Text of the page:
Gentile, who’s been Bellingham’s Fire Chief for three years, recalled an incident at a firm on Depot Street that involved machine entrapment more than 20 years ago. “A worker got his arm caught in a machine,” Gentile recalled. “We didn’t have the expertise to get his arm out quickly, so we called in a med-flight helicopter and insisted that a doctor be on board. It would have taken too much time for us to separate the worker from the machine. Back then, I realized that we needed better knowledge of how to proceed with this kind of rescue.”
Last year, Gentile lobbied for a budget that included funding for training. When he got the green light, he then proceeded to ask Poirier and Captain Joe Robidoux to find a program that would focus on making his department better in a specific area. Poirier and Robidoux didn’t disappoint the chief. They discovered that Kwatcher knew about a program dealing with entrapment rescues.
“Brad has done paramedic training in New York, and he knows some of the firefighters on the New York department,” Poirier said. “Brad told us he knew of a class that’s taught by New York firefighters dealing with entrapments. He gave us the contact info, we reached Mark Gregory, a captain on the New York Fire Department who’s an instructor, and arrangements were made.”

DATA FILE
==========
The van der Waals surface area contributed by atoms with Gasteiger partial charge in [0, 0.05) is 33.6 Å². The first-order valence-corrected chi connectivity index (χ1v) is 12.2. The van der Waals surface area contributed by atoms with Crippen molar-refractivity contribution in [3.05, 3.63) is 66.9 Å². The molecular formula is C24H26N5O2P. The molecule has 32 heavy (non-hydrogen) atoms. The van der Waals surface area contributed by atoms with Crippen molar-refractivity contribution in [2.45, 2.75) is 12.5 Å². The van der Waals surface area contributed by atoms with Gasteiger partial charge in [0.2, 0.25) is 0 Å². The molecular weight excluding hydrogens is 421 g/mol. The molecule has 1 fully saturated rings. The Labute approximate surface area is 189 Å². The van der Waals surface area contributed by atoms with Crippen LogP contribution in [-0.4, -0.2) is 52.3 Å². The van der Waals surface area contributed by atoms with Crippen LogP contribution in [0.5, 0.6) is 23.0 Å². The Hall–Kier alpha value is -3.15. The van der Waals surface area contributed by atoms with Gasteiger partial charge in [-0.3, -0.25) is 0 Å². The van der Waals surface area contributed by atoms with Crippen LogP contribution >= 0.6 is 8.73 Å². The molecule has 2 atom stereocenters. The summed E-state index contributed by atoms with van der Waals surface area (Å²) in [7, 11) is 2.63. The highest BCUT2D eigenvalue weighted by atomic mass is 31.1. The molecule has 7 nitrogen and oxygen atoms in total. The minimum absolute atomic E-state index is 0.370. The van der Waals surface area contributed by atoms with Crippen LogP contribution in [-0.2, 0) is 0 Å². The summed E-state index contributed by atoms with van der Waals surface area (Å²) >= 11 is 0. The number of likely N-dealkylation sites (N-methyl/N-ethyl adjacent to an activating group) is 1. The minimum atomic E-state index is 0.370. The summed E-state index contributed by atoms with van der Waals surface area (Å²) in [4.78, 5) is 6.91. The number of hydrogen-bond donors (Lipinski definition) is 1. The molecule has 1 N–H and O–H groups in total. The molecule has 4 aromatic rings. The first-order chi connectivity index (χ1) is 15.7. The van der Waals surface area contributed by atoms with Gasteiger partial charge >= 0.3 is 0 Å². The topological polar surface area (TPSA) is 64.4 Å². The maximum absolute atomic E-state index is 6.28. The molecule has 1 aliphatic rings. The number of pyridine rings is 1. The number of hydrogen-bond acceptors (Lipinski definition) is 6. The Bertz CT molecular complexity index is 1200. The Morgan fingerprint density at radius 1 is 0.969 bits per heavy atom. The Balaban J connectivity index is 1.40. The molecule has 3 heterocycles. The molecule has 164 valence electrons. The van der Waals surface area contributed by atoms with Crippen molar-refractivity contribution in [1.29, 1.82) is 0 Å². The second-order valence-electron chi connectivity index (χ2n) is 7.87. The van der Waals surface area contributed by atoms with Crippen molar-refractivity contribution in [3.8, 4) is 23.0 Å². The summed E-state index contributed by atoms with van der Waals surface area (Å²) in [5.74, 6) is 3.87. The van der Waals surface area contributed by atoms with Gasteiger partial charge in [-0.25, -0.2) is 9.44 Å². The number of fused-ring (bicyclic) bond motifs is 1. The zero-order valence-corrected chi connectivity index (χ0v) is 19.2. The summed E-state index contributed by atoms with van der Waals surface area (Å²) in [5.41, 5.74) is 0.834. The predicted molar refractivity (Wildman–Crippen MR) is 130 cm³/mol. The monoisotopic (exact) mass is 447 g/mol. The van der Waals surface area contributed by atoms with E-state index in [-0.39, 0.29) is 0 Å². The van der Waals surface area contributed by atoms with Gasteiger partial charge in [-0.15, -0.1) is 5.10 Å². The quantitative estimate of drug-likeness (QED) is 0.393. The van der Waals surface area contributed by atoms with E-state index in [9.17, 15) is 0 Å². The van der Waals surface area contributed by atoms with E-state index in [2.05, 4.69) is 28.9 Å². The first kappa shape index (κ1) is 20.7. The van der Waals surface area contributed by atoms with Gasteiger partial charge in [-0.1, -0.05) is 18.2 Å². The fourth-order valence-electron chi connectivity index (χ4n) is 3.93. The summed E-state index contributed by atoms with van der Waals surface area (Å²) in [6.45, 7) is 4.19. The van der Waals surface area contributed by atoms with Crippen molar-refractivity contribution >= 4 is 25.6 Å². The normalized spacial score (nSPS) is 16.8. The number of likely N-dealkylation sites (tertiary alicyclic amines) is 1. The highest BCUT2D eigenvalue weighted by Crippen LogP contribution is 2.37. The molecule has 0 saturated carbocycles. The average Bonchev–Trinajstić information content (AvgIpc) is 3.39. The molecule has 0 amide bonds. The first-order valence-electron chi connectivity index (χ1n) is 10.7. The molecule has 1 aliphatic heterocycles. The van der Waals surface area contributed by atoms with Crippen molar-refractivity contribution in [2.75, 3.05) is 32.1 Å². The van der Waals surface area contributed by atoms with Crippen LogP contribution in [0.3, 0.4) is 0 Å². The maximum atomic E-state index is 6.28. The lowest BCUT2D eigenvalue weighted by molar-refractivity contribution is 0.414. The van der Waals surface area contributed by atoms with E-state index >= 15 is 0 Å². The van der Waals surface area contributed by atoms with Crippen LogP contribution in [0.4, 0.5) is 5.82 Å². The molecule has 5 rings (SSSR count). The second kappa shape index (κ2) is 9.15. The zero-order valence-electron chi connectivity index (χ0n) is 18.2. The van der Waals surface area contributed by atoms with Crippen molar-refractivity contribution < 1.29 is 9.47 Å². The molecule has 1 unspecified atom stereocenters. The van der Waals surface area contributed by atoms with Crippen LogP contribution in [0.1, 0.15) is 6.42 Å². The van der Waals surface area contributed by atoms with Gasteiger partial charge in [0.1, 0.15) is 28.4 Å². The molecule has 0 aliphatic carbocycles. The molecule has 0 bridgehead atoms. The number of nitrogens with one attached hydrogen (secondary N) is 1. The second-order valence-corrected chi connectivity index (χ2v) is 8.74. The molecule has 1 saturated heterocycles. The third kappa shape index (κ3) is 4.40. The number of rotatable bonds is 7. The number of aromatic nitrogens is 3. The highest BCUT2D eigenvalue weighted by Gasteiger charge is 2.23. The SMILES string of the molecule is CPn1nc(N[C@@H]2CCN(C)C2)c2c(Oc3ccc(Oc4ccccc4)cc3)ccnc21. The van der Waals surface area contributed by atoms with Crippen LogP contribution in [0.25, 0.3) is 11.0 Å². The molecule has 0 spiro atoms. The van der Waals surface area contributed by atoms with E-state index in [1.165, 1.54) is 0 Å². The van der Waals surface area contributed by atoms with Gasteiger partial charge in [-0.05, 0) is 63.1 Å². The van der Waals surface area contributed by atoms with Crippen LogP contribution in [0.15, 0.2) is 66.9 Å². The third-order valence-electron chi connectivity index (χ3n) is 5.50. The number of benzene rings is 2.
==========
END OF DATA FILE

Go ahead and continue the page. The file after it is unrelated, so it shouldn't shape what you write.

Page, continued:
Gentile emphasized the importance of the training, noting that “our goal is to expedite rescues where someone is so badly entangled.” He also said that he needs the training because “as chief, I can’t direct my men if I don’t know what to do.”
Gentile and Poirier also indicated that entanglement rescues can be very complex. They noted that situations could be two-pronged— paramedics working on an injured victim while firefighters work simultaneously on extrication.
Poirier said the department was grateful for taxpayer support in funding the program, and he also cited businesses for donating equipment. They included Home Depot, Walmart, Town Line Power Equipment, Bellingham Parts Plus, Blue Linx, Bellingham Lumber and Market Basket.
Gentile said he was pleased that his entire staff was on hand and that “townspeople should feel more comfortable now that we’re better educated on entrapment rescues.”
Poirier summed up the day-long exercise by saying, “We’re better trained today than we were yesterday.”